Return trip to help rebuild

Chico State students who head back to New Orleans get surprised by what they see

YOU <i>CAN </i>GO HOME AGAIN<br>A radiant Ernestine Jefferson posed for this picture with equally happy Chico State student Keith Helgeson, a construction management major, shortly after repairs on her house were finished. After just a week’s work, she was able to move back in.

A radiant Ernestine Jefferson posed for this picture with equally happy Chico State student Keith Helgeson, a construction management major, shortly after repairs on her house were finished. After just a week’s work, she was able to move back in.

Courtesy Of Chico State

A decaying Taco Bell with shattered windows and rotting furniture was only one of the many ruined and still vacant buildings 55 Chico State students passed as they drove through New Orleans in January.

Eighteen months after Hurricane Katrina, grocery stores were still empty, and the life the city had enjoyed before the deluge remained just a memory.

For some of these students, it was the second time they’d journeyed south to spend a week reconstructing the devastated city. Last March they participated in the Rebuild New Orleans Project, headed by adviser Terry Battle, working construction on a nearly empty city. Residents who had fled the city when the hurricane struck were just beginning to trickle back.

The group of College of Engineering, Computer Science and Construction Management (ECC) students aided in the rebuilding of churches and other community centers. These facilities provided people with shelter, food and water where no other accommodations were present.

This January, Josh Deadmore, the student leader of the project, saw life in the “ghost town” he visited 10 months earlier. Residents had returned to the Big Easy to find their homes still unlivable.

“It looks and feels like a disaster still … like a permanent state of chaos,” he explained. Shopping centers were empty except for debris and trash that had not been removed; even Wal-Mart stood silent. A Burger King opened for the first time in 18 months, drawing a line of customers around the block, said Joel Amato, another second-year veteran.

“People lived out of trailers in their front yards and ate in volunteer shelters,” said Deadmore. This visible lack of comfort was everywhere evident—and turned to joy and relief when people were able to move back into their homes.

“When you see the person you help is benefiting, it makes you work that much harder,” Amato explained.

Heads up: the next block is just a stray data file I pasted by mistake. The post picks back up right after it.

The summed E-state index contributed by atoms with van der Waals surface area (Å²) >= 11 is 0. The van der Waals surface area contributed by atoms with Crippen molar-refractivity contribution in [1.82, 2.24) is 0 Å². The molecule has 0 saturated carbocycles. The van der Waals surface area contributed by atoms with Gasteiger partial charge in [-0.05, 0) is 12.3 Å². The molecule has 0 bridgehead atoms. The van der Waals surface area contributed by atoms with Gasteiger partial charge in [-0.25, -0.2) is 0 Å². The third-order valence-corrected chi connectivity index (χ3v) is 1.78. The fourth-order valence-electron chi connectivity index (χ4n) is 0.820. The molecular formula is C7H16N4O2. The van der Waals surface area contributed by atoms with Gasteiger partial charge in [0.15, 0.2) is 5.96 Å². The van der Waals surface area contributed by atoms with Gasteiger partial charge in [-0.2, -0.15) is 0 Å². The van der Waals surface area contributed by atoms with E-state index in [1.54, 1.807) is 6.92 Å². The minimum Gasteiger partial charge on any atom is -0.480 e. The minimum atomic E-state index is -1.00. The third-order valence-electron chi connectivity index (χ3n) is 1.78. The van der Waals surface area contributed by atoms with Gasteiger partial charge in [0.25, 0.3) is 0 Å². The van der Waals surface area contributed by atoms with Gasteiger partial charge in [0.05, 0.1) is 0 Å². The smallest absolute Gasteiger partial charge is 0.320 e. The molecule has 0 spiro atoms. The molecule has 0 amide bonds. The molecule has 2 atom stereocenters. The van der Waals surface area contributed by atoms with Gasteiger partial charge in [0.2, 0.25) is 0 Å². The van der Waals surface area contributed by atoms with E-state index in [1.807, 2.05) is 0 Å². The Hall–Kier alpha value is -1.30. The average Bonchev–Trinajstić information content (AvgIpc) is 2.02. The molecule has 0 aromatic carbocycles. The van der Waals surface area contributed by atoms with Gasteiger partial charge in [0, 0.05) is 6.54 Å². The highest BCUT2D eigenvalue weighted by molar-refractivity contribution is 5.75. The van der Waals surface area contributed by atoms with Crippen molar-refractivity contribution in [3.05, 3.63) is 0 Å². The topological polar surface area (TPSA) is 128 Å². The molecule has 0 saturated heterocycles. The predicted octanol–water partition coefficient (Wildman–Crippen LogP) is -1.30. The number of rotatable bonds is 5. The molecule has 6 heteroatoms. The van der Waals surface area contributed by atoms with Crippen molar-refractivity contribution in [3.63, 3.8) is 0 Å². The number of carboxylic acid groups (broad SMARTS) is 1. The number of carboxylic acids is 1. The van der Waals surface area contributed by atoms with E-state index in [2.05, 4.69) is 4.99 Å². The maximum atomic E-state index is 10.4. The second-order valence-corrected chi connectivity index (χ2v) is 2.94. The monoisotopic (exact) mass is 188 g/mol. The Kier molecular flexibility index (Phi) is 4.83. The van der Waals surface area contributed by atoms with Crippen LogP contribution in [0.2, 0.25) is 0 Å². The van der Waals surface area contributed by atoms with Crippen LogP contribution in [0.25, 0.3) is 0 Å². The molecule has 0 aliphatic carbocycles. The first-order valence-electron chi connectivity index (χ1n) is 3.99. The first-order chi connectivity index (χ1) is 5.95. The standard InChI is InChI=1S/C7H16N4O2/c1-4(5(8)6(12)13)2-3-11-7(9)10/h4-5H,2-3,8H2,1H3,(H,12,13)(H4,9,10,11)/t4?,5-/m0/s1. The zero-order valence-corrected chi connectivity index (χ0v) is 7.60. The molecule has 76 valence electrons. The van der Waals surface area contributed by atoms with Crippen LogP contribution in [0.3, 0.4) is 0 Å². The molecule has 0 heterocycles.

And they did work hard. Assigned two homes to rehabilitate, they restored 18, far surpassing the expectations of Habitat for Humanity’s St. Bernard Project, the local coordinators of the project.

The Chico effort didn’t start in New Orleans. In 2006, the Associated Students had donated $8,000 to the cause, but this year the student government decided it was not a local concern and shut off the funding tap. That’s when, Ken Derucher, dean of the ECC college, and professors James O’Bannon and John Schwarz stepped in, shelling out money from their own pockets.

The students also managed to raise a total of $40,000 for supplies and transportation by writing letters to businesses, Battle said.

In New Orleans, the students shared an empty elementary school with 407 volunteers. The walls were paper thin with no heating, and for two days the gas line was broken, so showers were chilly. Lunch consisted of a sandwich made from thawed bread and a slice of cheese.

The harsh conditions had no impact on the students’ eagerness. They quickly put their construction management skills to good use. Deadmore sensed that the directors of the volunteer project had little knowledge of construction management, and the group quickly organized its own workload and completed it with astonishing efficiency.

Deadmore, O’Bannon and Schwarz would end each work a 12-hour day, ending with a leader meeting to plan the work for the next. O’Bannon was an invaluable resource, teaching students everything from electrical wiring to drywall installation.

“He always began a sentence with, ‘Let me show you a trick,’ “ said Amato. “He can do anything.” Skeletons of former homes became full-functioning living facilities.

Amato also credited Deadmore for their accomplishment: “This project would not have been possible without Josh. He’s a great leader.”

Despite the students’ success, it made only the tiniest of dents in solving New Orleans’ problems. Tens of thousands of residents are still unable to move into their homes.

This week, as if to add insult to injury, a tornado struck the city, hitting the outskirts of Breaux Bridge in St. Martin’s Parish, directly across the river from the area Chico State students worked on. About a dozen homes were damaged and several FEMA trailers were thrown through the air.

“It’s sad to say that it probably doesn’t look much different than before. People in that area will need assistance for some time to come,” Deadmore said. The students are already planning a return trip.

"[New Orleans] doesn’t look like Bourbon Street after a Saints game,” said Amato. “I wish people realized how bad it is and that people who have lived there for generations have lost everything.”